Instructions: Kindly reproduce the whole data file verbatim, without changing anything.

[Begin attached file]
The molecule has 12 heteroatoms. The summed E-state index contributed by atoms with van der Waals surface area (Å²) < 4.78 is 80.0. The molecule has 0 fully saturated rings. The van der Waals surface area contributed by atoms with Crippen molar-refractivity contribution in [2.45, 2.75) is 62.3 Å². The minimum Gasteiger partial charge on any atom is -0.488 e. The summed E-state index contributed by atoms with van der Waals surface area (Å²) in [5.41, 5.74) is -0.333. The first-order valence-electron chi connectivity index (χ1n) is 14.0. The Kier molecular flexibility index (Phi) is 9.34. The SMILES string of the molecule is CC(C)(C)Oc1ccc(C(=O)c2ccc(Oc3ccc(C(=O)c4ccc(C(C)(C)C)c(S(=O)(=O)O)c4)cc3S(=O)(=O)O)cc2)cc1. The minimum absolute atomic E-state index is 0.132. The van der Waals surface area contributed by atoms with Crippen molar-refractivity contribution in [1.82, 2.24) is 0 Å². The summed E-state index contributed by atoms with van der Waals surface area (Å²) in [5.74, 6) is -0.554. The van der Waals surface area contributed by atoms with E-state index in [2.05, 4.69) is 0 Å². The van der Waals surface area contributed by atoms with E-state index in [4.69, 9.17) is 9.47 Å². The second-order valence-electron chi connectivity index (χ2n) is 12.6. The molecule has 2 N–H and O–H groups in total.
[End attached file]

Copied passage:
The molecule has 12 heteroatoms. The summed E-state index contributed by atoms with van der Waals surface area (Å²) < 4.78 is 80.0. The molecule has 0 fully saturated rings. The van der Waals surface area contributed by atoms with Crippen molar-refractivity contribution in [2.45, 2.75) is 62.3 Å². The minimum Gasteiger partial charge on any atom is -0.488 e. The summed E-state index contributed by atoms with van der Waals surface area (Å²) in [5.41, 5.74) is -0.333. The first-order valence-electron chi connectivity index (χ1n) is 14.0. The Kier molecular flexibility index (Phi) is 9.34. The SMILES string of the molecule is CC(C)(C)Oc1ccc(C(=O)c2ccc(Oc3ccc(C(=O)c4ccc(C(C)(C)C)c(S(=O)(=O)O)c4)cc3S(=O)(=O)O)cc2)cc1. The minimum absolute atomic E-state index is 0.132. The van der Waals surface area contributed by atoms with Crippen molar-refractivity contribution in [1.82, 2.24) is 0 Å². The summed E-state index contributed by atoms with van der Waals surface area (Å²) in [5.74, 6) is -0.554. The van der Waals surface area contributed by atoms with E-state index in [2.05, 4.69) is 0 Å². The van der Waals surface area contributed by atoms with E-state index in [4.69, 9.17) is 9.47 Å². The second-order valence-electron chi connectivity index (χ2n) is 12.6. The molecule has 2 N–H and O–H groups in total.